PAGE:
The present study revealed that the treatment success rate was 88% for all TB cases. In parallel, treatment success rates varied from 80% to 94% across the health institutions. The higher treatment success rate in this study might due to active involvement of health extension workers in the national health policy of Ethiopia. However, studies conducted for all TB cases in Southern Ethiopia 74.8%  and Northwest Ethiopia 29.5% , 80.5%  and 85.6%  showed lower treatment success rates than the present study. These differences could be due to geographical location and study period duration.
On the other hand, a recent study in northern Ethiopia 89%  and a community-randomized trial intervention in Southern Ethiopia 89.3%  showed slightly higher treatment success rate than the present study. This might be due to study design difference, proper DOTS implementation and health care setting difference.
Moreover, studies conducted in Yaoundé, Cameroon and Norway also showed TSR of 68.4%  and 83%  respectively which is lower than the present study. The difference might be geographical location, health institution setting and implementation of DOTS strategy.
In this study, a death rate of 8% is higher than default rate (3%) and failure rate (0.8%). This is due to the high prevalence of HIV in TB patients (36.8%). Previous studies in Ethiopia showed a death rate of 10.1% and default rate of 18.3%  and death (36.9%) and default (60.9%) . The difference might be due to nature of the study population, study period duration, HIV co-infection. However, another study reported 3.9% death rate and 3.2% default rate  which might be due to inclusion of smear positive pulmonary TB cases.
A TB/HIV co infections rate of 36.8% was observed in this study. Previous research works reported co infections rate of 8.6% , 12% , 10.9% . The difference might be due to study population difference. On the other hand, other studies reported higher co infections, 38.1%  and 52.1%  in northwest Ethiopia. The difference could be due to geographical and socioeconomic difference. In addition, studies out of Ethiopia reported co infections of 23.4%  and 19% . TB patients in this study might have lower awareness about the synergetic effect of the two diseases.
The death rate of TB patients was decreased for three successive years from 8.9% in 2010 and 7% in 2012. Similarly, one study showed reduction of death rate for five successive years . This is due to the enhanced effort for the implementation of collaborative TB/HIV activities (HIV testing of TB patients, provision of ART and CPT to TB patients living with HIV, HIV prevention services for TB patients, intensified TB case-finding among people living with HIV, IPT for people living with HIV who do not have active TB, and infection control in health care and congregate settings) .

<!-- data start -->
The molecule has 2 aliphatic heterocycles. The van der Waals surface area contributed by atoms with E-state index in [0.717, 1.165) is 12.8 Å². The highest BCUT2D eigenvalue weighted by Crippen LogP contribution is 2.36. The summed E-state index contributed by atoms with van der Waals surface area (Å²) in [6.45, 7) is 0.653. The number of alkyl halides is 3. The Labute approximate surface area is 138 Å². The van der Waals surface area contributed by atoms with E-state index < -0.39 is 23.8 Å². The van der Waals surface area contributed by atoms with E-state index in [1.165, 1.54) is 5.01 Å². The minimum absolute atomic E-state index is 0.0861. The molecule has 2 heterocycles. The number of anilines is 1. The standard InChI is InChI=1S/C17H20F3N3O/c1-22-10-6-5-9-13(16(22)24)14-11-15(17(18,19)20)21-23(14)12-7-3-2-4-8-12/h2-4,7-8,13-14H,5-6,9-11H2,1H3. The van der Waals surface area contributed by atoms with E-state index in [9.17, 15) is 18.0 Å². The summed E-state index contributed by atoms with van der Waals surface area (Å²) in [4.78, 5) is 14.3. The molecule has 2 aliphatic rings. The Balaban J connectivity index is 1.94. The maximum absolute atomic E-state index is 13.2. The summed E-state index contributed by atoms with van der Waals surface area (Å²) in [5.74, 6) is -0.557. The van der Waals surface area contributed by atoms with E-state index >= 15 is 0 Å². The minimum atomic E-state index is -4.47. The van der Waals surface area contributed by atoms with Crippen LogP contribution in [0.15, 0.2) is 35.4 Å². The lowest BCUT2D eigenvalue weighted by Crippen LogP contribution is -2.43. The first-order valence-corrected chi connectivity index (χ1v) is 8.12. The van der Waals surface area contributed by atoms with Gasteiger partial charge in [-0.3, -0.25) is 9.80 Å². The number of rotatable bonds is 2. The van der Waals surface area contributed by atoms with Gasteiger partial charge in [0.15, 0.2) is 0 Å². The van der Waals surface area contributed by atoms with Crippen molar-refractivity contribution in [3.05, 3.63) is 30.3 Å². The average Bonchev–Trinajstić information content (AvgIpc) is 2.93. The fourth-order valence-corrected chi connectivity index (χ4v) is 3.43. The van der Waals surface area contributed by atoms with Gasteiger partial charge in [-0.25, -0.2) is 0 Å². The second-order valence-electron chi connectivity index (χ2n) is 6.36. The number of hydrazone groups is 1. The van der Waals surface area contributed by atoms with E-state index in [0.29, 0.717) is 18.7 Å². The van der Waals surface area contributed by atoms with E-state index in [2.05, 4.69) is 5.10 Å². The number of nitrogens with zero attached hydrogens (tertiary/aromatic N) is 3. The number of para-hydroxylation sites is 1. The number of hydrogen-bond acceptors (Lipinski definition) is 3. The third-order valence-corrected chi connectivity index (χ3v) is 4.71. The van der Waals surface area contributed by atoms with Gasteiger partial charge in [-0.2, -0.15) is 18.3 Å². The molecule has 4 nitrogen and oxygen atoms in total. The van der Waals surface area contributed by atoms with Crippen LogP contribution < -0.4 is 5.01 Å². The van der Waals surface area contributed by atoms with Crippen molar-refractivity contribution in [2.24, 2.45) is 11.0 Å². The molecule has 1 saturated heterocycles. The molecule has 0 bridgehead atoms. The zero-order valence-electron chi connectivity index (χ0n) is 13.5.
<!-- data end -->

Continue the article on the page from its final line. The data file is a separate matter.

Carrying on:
Correspondingly, defaulting rate was also decreased across the years from 4.2% in 2010 to 2.3% in 2012 which showed a similar trend with a study conducted in northwest Ethiopia . This could be due to increased commitment and involvement of healthcare workers and health extension workers on retrieval of defaulters, efficient implementation of DOTS strategy and access and availability of healthcare facilities near to patients’ home in recent years. However, a previous study in Northwest Ethiopia showed increment of defaulting rate across the years . The difference might be due to the date the study was conducted.
Moreover, defaulting of TB patients started treatment in Dessie Health Center was four times higher than in Woldiya General Hospital. However, TB patients started treatment in Dessie Referral Hospital had five times lower defaulting than in Woldiya General Hospital. This could be due to the higher proportion of HIV co infected TB patients in Dessie Health Center but not in Dessie Referral Hospital compared with Woldiya General Hospital. HIV co infection has been identified as risk factor for defaulting of TB patients [9,10,22,25-27]. In addition, it might be due to workload of HCWs and number of patients that took from the health institutions.
In this study, trend of TB was decreased from 39.5% in 2010 to 28.5% in 2012. However, a study conducted in Northwest Ethiopia showed increment of TB cases across the years . The difference could be due to low HIV prevalence in present study.
This study also showed that the prevalence rate of HIV among TB patients was decreased from 42.9% in 2010 to 33.7% in 2012. This might be due to the reduction of proportion of TB cases across the years and increased awareness and availability of HIV prevention methods.
As the age of TB patients increased, the death rate of TB patients was raised from 1.1% in the age group of 0-14 years to 13.6% in the age group of 55 - 64 years. This is in line with studies conducted in northwest Ethiopia [8,25] and Eastern Taiwan . Previous studies showed old age as a risk factor for death [22,40,41].